Often it can be difficult for us to imagine a life outside of the one we live—especially a life filled with struggles, circumstances, or even life-threatening illnesses that we don’t understand. Clare Housing is an organization that “provides a continuum of affordable and supportive housing options that creates healing communities and optimizes the health of people living with HIV/AIDS.” Clare Housing’s residents find a home in one of the organization’s assisted living buildings or receive subsidized rental assistance. The organization has seen time and time again that once someone is stably housed, their health and life will begin to change for the better.
Mark Bishop’s (Kimley-Horn Twin Cities) involvement with Clare Housing began rather unconventionally. Back in 2006, while doing work in Kimley-Horn’s Northern Virginia office, he extended his trip through the weekend and reached out to a few friends in Washington, D.C. to find a place to stay. Instead of a hotel, they recommended he stay at a hospice house for homeless men and women suffering from HIV/AIDS and other illnesses.
“That weekend was a life-changing experience for me,” says Mark. “My on-going shift work to the [Northern Virginia] office meant I had a chance to spend more time at this hospice facility over the next several months. Really for the first time in my life, I was developing relationships with people of different ethnicities, statuses, and life experiences.”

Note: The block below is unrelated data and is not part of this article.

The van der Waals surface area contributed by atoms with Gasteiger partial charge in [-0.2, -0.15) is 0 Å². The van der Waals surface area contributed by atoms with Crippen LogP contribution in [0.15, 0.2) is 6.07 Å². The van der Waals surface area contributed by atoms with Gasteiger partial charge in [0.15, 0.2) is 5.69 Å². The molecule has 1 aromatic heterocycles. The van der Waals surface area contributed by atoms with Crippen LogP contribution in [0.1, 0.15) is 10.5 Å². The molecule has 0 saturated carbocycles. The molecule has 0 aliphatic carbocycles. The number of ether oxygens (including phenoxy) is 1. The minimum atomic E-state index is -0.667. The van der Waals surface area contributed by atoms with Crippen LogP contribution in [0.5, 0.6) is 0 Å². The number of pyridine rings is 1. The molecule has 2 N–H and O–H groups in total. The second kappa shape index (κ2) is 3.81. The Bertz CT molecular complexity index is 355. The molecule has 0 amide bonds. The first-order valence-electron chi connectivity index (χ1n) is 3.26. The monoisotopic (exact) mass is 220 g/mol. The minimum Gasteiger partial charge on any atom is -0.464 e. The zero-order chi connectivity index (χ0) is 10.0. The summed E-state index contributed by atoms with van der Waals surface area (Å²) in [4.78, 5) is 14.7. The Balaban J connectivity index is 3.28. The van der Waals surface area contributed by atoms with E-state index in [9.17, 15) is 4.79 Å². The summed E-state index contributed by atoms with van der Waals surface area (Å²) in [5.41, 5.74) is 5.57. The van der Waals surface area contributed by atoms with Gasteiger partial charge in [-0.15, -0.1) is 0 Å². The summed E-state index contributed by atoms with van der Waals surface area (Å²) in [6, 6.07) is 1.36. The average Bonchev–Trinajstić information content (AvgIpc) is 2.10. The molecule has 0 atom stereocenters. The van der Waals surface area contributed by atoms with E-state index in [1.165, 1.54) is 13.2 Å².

Inspired by his time spent in Northern Virginia, Mark sought out a similar organization in Minnesota to which he could volunteer his time. When he found Clare Housing, he discovered a care home only five miles from our Twin Cities office. He started cooking dinner a couple times each month and began spending time with the people who lived there, helping with yard work and other projects as needed. He brought his family with him, creating such strong relationships with the residents that some older women who lived there treated his kids like their own grandchildren.
Mark also stumbled into an unexpected way to get his coworkers involved. “Every time I cooked dinner, I’d bring in a Crock-Pot into the office to make the food during the day. Needless to say, the smell of pot roast or pork chops cooking all day got people pretty intrigued.” After discovering the purpose behind the Crock-Pot, other employees asked about volunteering with him. From yard work to visitations to dinners and beyond, more and more Kimley-Horn employees joined Mark in his efforts with Clare Housing.
In addition to cooking dinners, helping at the houses, and organizing events, Mark serves as chairman for the Clare Housing board of directors. Throughout his involvement, Mark has been so grateful for the years of funding the Kimley-Horn Foundation has provided to the organization. This grant money has been used to buy supplies, maintain the houses, and provide resources for the staff to repair or replace many items.
With the help of Mark and the Kimley-Horn Foundation, those in need of the resources Clare Housing provides now have nice places to call home.
More information about Clare Housing can be found on their website, www.clarehousing.org.